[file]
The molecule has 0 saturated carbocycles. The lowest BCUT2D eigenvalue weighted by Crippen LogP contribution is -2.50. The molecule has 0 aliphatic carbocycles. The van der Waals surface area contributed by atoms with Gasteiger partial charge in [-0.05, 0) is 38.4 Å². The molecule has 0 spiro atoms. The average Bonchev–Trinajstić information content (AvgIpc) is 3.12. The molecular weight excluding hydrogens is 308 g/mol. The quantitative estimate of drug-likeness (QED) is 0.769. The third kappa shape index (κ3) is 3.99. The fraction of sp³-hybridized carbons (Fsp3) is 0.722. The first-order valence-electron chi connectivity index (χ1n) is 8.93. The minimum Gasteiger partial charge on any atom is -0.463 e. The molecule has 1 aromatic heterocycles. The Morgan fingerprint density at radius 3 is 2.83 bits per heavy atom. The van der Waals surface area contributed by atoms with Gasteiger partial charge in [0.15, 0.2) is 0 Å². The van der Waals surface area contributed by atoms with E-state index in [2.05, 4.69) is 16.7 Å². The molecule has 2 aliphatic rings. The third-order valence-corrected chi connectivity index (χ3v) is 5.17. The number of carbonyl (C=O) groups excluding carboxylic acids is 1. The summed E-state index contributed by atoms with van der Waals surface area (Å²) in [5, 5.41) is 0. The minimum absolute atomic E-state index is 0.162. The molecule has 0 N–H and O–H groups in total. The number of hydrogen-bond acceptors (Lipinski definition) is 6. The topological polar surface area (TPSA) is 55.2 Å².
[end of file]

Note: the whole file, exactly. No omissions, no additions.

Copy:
The molecule has 0 saturated carbocycles. The lowest BCUT2D eigenvalue weighted by Crippen LogP contribution is -2.50. The molecule has 0 aliphatic carbocycles. The van der Waals surface area contributed by atoms with Gasteiger partial charge in [-0.05, 0) is 38.4 Å². The molecule has 0 spiro atoms. The average Bonchev–Trinajstić information content (AvgIpc) is 3.12. The molecular weight excluding hydrogens is 308 g/mol. The quantitative estimate of drug-likeness (QED) is 0.769. The third kappa shape index (κ3) is 3.99. The fraction of sp³-hybridized carbons (Fsp3) is 0.722. The first-order valence-electron chi connectivity index (χ1n) is 8.93. The minimum Gasteiger partial charge on any atom is -0.463 e. The molecule has 1 aromatic heterocycles. The Morgan fingerprint density at radius 3 is 2.83 bits per heavy atom. The van der Waals surface area contributed by atoms with Gasteiger partial charge in [0.15, 0.2) is 0 Å². The van der Waals surface area contributed by atoms with E-state index in [2.05, 4.69) is 16.7 Å². The molecule has 2 aliphatic rings. The third-order valence-corrected chi connectivity index (χ3v) is 5.17. The number of carbonyl (C=O) groups excluding carboxylic acids is 1. The summed E-state index contributed by atoms with van der Waals surface area (Å²) in [5, 5.41) is 0. The minimum absolute atomic E-state index is 0.162. The molecule has 0 N–H and O–H groups in total. The number of hydrogen-bond acceptors (Lipinski definition) is 6. The topological polar surface area (TPSA) is 55.2 Å².